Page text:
The International Football Association Board has finally unanimously approved the “Goal Line Technology” on the 5th of July under the chairmanship of FIFA president Joseph Sepp Blatter.
The technology was a topic of debate for the past few years, but it seems the tipping point was reached when a referee controversially overruled Marko Devic’s goal against England for Ukraine in the recently concluded Euro Cup 2012, which Spain eventually won.
The referee’s decision didn’t only cost Ukraine the match but also received a lot of criticism from across the globe including FIFA President Sepp Blatter who was immediately seen on twitter, tweeting out the following:
Still, the Goal Line Technology is not a knee-jerk reaction to such controversies but an informed choice taken after nine months of testing since August 2011, with two major firms specializing in this technology, including Hawk Eye and Goal Ref.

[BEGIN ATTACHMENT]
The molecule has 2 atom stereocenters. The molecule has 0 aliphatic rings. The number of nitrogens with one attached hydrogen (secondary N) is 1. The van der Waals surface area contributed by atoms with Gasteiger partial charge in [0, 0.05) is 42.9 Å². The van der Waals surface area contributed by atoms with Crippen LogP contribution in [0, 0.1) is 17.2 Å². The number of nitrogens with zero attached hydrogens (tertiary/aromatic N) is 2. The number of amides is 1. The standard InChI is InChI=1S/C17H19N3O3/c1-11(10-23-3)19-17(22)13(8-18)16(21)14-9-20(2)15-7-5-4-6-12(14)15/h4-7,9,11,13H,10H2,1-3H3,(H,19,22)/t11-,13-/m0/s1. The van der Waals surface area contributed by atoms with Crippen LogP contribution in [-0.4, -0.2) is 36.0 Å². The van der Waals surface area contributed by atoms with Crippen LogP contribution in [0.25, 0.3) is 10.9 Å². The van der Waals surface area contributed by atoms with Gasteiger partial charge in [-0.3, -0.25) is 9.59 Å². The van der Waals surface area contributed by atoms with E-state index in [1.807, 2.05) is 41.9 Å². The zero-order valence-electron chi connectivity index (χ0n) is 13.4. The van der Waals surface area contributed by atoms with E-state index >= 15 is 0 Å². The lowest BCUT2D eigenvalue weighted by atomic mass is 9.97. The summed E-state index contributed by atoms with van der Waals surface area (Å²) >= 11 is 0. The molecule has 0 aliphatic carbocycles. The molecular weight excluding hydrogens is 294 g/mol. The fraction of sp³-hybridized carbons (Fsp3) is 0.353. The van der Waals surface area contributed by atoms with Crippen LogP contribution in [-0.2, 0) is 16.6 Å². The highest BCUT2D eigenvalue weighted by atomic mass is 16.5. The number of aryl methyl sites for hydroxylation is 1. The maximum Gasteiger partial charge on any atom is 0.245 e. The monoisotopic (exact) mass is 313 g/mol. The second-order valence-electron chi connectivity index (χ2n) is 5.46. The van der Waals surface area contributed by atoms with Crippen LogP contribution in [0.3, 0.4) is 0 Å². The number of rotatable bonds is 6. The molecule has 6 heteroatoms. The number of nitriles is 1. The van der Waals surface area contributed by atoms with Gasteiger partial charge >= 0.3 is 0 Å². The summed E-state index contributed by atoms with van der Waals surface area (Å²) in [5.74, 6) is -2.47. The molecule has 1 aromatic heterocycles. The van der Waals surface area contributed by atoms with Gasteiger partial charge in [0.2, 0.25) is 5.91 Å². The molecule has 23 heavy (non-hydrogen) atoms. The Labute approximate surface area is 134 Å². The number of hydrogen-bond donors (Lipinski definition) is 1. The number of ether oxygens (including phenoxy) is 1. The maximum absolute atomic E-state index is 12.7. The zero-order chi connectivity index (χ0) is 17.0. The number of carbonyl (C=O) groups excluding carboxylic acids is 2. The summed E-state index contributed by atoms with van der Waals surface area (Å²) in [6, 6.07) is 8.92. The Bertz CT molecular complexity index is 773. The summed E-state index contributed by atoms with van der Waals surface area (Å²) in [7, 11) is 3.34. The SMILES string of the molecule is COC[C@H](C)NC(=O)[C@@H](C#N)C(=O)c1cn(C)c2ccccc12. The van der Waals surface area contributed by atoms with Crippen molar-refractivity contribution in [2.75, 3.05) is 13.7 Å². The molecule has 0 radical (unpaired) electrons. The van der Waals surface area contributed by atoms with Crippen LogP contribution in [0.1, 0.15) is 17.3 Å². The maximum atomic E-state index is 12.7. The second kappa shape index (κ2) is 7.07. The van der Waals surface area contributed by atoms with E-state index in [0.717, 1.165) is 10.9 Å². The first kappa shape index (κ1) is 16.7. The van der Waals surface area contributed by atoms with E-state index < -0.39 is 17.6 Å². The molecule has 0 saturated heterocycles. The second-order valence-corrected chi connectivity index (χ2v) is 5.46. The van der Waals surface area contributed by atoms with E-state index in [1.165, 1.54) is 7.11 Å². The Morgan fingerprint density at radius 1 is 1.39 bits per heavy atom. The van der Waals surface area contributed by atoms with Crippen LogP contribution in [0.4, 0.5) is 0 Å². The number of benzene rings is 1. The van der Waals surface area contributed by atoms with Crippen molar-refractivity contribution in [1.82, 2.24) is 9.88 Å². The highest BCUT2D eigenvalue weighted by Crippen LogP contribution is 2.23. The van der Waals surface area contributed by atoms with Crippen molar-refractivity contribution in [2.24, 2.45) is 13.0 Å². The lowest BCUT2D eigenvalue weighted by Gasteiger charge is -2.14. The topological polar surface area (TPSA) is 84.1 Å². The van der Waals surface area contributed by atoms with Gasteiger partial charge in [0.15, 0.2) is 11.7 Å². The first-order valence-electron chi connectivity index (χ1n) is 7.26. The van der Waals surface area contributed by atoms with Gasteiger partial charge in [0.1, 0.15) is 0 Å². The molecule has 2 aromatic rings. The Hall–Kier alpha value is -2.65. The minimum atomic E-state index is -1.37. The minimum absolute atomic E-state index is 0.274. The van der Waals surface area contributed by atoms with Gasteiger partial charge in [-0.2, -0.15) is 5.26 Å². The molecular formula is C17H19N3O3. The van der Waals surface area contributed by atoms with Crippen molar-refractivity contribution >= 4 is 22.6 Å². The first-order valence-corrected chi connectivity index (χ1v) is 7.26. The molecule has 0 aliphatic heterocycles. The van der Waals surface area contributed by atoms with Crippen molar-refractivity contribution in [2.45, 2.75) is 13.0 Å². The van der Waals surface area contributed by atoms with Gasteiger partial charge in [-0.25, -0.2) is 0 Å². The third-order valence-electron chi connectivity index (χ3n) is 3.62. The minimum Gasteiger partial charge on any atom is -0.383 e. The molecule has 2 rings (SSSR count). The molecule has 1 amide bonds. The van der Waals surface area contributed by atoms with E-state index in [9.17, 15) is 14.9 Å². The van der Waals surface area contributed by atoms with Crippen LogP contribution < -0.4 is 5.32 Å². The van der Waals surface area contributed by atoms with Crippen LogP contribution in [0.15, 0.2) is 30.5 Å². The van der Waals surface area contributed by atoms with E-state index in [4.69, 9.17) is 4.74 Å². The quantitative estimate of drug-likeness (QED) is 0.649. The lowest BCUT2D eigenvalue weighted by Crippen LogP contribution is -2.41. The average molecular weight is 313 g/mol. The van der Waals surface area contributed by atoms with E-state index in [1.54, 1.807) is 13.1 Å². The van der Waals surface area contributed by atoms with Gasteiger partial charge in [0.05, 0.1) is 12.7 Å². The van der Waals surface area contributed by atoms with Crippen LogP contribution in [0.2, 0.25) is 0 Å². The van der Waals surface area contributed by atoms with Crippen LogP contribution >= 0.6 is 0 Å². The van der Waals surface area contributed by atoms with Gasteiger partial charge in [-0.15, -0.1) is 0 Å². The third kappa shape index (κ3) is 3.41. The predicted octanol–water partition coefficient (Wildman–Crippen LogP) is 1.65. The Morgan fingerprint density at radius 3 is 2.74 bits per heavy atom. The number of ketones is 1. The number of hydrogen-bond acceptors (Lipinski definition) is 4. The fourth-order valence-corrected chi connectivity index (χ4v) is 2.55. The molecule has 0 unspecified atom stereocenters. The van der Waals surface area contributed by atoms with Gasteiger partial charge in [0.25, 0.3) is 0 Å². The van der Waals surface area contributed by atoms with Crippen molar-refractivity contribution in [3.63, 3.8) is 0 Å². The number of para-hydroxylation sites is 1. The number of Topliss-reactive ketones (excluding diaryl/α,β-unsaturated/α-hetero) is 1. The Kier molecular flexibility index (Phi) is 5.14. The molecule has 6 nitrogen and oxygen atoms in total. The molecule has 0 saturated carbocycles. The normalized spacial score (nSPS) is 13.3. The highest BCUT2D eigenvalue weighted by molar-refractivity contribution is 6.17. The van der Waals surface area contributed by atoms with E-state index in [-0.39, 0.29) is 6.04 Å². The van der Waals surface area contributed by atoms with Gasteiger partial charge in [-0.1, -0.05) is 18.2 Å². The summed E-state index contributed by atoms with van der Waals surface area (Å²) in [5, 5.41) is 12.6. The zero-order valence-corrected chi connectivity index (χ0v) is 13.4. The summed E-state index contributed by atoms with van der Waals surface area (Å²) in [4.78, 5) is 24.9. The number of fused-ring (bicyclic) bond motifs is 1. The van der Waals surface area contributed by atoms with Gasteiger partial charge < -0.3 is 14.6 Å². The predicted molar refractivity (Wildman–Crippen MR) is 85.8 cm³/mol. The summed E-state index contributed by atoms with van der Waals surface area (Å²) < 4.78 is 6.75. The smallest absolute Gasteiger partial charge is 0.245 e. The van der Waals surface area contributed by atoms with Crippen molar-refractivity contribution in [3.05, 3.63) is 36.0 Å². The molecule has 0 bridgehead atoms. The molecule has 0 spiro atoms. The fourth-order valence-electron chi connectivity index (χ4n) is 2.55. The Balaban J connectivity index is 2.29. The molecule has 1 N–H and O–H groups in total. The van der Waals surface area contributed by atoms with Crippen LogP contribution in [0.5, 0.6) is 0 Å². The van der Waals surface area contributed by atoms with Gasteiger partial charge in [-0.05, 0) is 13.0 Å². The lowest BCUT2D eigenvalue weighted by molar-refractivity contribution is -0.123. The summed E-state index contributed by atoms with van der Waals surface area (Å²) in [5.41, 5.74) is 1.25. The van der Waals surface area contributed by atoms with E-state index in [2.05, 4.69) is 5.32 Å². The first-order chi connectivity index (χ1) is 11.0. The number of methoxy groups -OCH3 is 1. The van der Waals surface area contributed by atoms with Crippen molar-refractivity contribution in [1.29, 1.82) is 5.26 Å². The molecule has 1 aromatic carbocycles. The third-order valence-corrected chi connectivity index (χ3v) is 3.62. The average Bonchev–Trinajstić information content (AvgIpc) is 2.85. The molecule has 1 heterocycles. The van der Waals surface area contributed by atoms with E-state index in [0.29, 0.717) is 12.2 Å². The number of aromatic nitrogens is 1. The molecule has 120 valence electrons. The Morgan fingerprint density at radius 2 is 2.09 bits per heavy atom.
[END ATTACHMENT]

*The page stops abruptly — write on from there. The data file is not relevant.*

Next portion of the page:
The technology has been accepted in principle though the same is required to be tested and approved for each stadium individually. Also the technology will only be used for the goal line and not any other areas of the game.
Talking about the technology being used by the two firms, Hawk Eye uses the triangulation method with the help of six cameras placed at optimum locations in the stadium; whereas GoalRef places a microchip inside the football and triggers a change in the magnetic field around the goal post. Both the methods can confirm a goal within a second to the referee.